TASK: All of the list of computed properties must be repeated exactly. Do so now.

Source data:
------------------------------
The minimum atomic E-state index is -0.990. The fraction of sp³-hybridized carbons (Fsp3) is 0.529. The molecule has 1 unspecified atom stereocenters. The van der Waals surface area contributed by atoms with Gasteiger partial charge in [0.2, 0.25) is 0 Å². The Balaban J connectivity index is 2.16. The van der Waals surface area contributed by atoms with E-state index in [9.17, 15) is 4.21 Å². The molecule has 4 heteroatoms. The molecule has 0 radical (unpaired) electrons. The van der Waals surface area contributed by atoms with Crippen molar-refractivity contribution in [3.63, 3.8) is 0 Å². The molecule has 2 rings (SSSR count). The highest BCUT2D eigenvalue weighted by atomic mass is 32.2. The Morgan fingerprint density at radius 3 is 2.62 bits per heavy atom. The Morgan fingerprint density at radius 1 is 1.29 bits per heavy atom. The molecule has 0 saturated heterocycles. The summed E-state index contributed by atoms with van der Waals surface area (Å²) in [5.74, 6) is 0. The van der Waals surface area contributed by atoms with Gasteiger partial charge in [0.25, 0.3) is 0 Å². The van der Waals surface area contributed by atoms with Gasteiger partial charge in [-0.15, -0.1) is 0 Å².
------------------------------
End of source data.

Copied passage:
The minimum atomic E-state index is -0.990. The fraction of sp³-hybridized carbons (Fsp3) is 0.529. The molecule has 1 unspecified atom stereocenters. The van der Waals surface area contributed by atoms with Gasteiger partial charge in [0.2, 0.25) is 0 Å². The Balaban J connectivity index is 2.16. The van der Waals surface area contributed by atoms with E-state index in [9.17, 15) is 4.21 Å². The molecule has 4 heteroatoms. The molecule has 0 radical (unpaired) electrons. The van der Waals surface area contributed by atoms with Crippen molar-refractivity contribution in [3.63, 3.8) is 0 Å². The molecule has 2 rings (SSSR count). The highest BCUT2D eigenvalue weighted by atomic mass is 32.2. The Morgan fingerprint density at radius 3 is 2.62 bits per heavy atom. The Morgan fingerprint density at radius 1 is 1.29 bits per heavy atom. The molecule has 0 saturated heterocycles. The summed E-state index contributed by atoms with van der Waals surface area (Å²) in [5.74, 6) is 0. The van der Waals surface area contributed by atoms with Gasteiger partial charge in [0.25, 0.3) is 0 Å². The van der Waals surface area contributed by atoms with Gasteiger partial charge in [-0.15, -0.1) is 0 Å².